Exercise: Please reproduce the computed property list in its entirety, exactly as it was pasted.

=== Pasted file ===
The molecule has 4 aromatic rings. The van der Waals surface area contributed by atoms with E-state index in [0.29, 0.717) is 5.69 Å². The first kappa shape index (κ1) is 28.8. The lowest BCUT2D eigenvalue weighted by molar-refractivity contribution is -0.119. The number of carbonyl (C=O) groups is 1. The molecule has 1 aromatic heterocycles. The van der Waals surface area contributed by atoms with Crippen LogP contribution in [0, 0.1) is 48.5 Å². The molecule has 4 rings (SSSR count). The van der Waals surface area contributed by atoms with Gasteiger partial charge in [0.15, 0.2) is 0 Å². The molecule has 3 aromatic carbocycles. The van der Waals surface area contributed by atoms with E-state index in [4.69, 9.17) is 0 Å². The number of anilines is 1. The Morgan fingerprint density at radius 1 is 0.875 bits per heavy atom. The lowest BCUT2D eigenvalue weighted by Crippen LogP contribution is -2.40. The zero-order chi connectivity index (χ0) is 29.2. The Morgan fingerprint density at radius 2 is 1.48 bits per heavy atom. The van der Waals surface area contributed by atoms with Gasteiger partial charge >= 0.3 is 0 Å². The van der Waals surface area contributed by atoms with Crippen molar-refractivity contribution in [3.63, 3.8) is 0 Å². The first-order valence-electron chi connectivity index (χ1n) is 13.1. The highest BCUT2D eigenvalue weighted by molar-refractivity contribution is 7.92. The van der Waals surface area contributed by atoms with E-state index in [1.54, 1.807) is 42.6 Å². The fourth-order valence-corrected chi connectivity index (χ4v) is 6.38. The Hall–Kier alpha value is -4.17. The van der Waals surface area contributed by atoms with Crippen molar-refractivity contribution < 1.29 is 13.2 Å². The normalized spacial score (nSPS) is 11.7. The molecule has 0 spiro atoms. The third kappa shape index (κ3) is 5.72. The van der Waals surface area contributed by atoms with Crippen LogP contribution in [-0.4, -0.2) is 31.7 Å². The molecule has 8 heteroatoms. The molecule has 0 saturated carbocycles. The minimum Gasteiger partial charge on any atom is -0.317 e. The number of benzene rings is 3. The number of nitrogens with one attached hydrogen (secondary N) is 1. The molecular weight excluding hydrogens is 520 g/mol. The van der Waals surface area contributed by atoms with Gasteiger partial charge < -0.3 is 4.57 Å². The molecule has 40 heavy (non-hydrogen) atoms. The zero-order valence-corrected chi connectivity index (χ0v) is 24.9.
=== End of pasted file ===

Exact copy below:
The molecule has 4 aromatic rings. The van der Waals surface area contributed by atoms with E-state index in [0.29, 0.717) is 5.69 Å². The first kappa shape index (κ1) is 28.8. The lowest BCUT2D eigenvalue weighted by molar-refractivity contribution is -0.119. The number of carbonyl (C=O) groups is 1. The molecule has 1 aromatic heterocycles. The van der Waals surface area contributed by atoms with Crippen LogP contribution in [0, 0.1) is 48.5 Å². The molecule has 4 rings (SSSR count). The van der Waals surface area contributed by atoms with Gasteiger partial charge in [0.15, 0.2) is 0 Å². The molecule has 3 aromatic carbocycles. The van der Waals surface area contributed by atoms with E-state index in [4.69, 9.17) is 0 Å². The number of anilines is 1. The Morgan fingerprint density at radius 1 is 0.875 bits per heavy atom. The lowest BCUT2D eigenvalue weighted by Crippen LogP contribution is -2.40. The zero-order chi connectivity index (χ0) is 29.2. The Morgan fingerprint density at radius 2 is 1.48 bits per heavy atom. The van der Waals surface area contributed by atoms with Gasteiger partial charge >= 0.3 is 0 Å². The van der Waals surface area contributed by atoms with Crippen molar-refractivity contribution in [3.63, 3.8) is 0 Å². The first-order valence-electron chi connectivity index (χ1n) is 13.1. The highest BCUT2D eigenvalue weighted by molar-refractivity contribution is 7.92. The van der Waals surface area contributed by atoms with E-state index in [1.54, 1.807) is 42.6 Å². The fourth-order valence-corrected chi connectivity index (χ4v) is 6.38. The Hall–Kier alpha value is -4.17. The van der Waals surface area contributed by atoms with Crippen molar-refractivity contribution < 1.29 is 13.2 Å². The normalized spacial score (nSPS) is 11.7. The molecule has 0 spiro atoms. The third kappa shape index (κ3) is 5.72. The van der Waals surface area contributed by atoms with Crippen LogP contribution in [-0.4, -0.2) is 31.7 Å². The molecule has 8 heteroatoms. The molecule has 0 saturated carbocycles. The minimum Gasteiger partial charge on any atom is -0.317 e. The number of benzene rings is 3. The number of nitrogens with one attached hydrogen (secondary N) is 1. The molecular weight excluding hydrogens is 520 g/mol. The van der Waals surface area contributed by atoms with Gasteiger partial charge < -0.3 is 4.57 Å². The molecule has 40 heavy (non-hydrogen) atoms. The zero-order valence-corrected chi connectivity index (χ0v) is 24.9.